A new paradigm for releasing Israeli captives

It is legally and morally acceptable to suspend security prisoners' privileges.

Prisoners 224.88 (photo credit: AP)
Prisoners 224.88
(photo credit: AP)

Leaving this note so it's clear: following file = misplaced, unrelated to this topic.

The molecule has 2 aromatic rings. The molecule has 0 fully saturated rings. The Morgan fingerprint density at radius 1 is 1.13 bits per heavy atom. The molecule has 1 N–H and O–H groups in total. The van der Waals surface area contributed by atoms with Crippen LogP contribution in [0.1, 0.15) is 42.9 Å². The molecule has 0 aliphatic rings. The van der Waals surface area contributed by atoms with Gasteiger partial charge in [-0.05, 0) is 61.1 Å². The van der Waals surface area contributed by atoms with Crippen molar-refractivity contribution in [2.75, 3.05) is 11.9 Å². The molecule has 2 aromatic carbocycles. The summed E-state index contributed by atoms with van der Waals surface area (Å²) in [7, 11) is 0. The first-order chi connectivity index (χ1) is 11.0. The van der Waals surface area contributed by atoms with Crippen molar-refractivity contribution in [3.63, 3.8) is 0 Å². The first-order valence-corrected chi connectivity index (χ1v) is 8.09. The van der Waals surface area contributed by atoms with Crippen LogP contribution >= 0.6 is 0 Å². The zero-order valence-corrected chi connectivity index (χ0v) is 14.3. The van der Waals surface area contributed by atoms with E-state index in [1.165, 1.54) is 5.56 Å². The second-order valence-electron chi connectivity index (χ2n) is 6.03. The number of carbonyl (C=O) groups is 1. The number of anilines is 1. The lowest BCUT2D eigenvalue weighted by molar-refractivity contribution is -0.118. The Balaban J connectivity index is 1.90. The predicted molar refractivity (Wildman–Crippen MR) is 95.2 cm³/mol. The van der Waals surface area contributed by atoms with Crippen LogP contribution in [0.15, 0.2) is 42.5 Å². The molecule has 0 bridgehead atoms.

With the Israeli government voting in favor of an upcoming prisoner exchange with Hizbullah and Gilad Schalit's release in advanced negotiations, it is time to look at Israel's present paradigm for gaining the release of its soldiers in enemy hands. Everyone from the prime minister down often declares that the Israeli government "will take all steps to bring the MIAS back home." But instead of once again releasing terrorists unapologetic for their atrocities, such as Samir Kuntar, there is a way to acquire vital information and eventually secure the release of the MIAs that the government has not even attempted. The groups who hold these soldiers terrorize the soldiers' families and, indeed, all of Israel by withholding information on their health and treatment. Human rights groups like B'Tselem have declared that "holding Gilad Schalit is a war crime" and that "until he is released, those holding him must grant him humane treatment and allow representatives of the ICRC to visit him. The fact that Schalit's right to these visits has been denied constitutes a blatant violation of international law." This stands in stark contrast to how Israel treats its security prisoners, even those convicted of the most heinous of terrorist acts. Convicted murderers like Marwan Barghouti are provided with enough comfort that they manage to run a quasi-political empire from their cells, with important figures visiting them regularly. Kuntar himself, who crushed a young girl's head with his rifle butt, has been allowed to marry twice during his incarceration - with regular conjugal visits. BUT ISRAEL has legal options. In the wake of the 1967 war, Israel's legal system determined that international law, embodied by The Hague Regulations of 1907 and Fourth Geneva Convention of 1949, did not apply to the captured West Bank and Gaza because they were not previously under independent sovereignty. However, Israeli legal opinion decided that while not binding, these conventions would guide Israeli actions in the territories. So while not applying de jure, the "Israeli government's administration of the territories would be in accordance with the humanitarian provisions of the convention on a de facto basis." This was the opinion of the then attorney-general Meir Shamgar, who created the legal framework of the Israeli military government in the administered territories. Even at the time, many criticized Shamgar's decision. THE GENEVA Convention requires that prisoners receive large quantities of food, cigarettes on demand, full medical treatment, regular visits by the Red Cross, mail and family visitations. Yet even according to the convention, many of these rights may be suspended if the authorities believe there is just cause on the basis of "security reasons." Thus Israel has the legal possibility to suspend many of the privileges - obligations which in any case it has voluntarily taken on itself - if there is security justification. The manner in which kidnapped soldiers are held and the terrorizing effect it has on the Israeli people suggest that relating the condition of kidnapped Israeli soldiers to the conditions of designated prisoners in Israeli jails is a security issue. Last year, former Prisoner of Zion Ida Nudel and the Shurat HaDin Israel Law Center filed a petition to the High Court of Justice demanding it order Internal Security Minister Avi Dichter to withhold visitation rights of Hamas and Hizbullah prisoners in Israel. The petition argued that the prisoners should not be allowed visitation so long as the Red Cross was prevented from seeing kidnapped IDF soldiers Gilad Schalit, Eldad Regev and Ehud Goldwasser. Another proponent of this idea, Kadima minister Ya'acov Edri, said: "There is no doubt that one of our most significant tools to achieve the release of our soldiers is the Palestinian and Hizbullah prisoners. As a former deputy to the minister of internal security, I know the meaning of preventing family visits to Palestinian prisoners, or Red Cross visits to Hizbullah prisoners." Passed at the end of the Second Lebanon War, United Nations Security Council Resolution 1701 (among others) states that international law calls for "the unconditional release of the abducted Israeli soldiers." The government has the legal and moral wiggle-room to suspend prisoner privileges as it sees fit, especially when countenanced for security reasons. While not particularly palatable, we are left with few other options. It is high time the government lived up to its promises to do everything possible to release its captives and instituted a new way of thinking that benefits the people of Israel over convicted terrorists. The writer is editor of the Middle East Strategic Information project at the Jerusalem Center for Public Affairs and a regular blogger at JPost.com Blogs' The Sephardi Perspective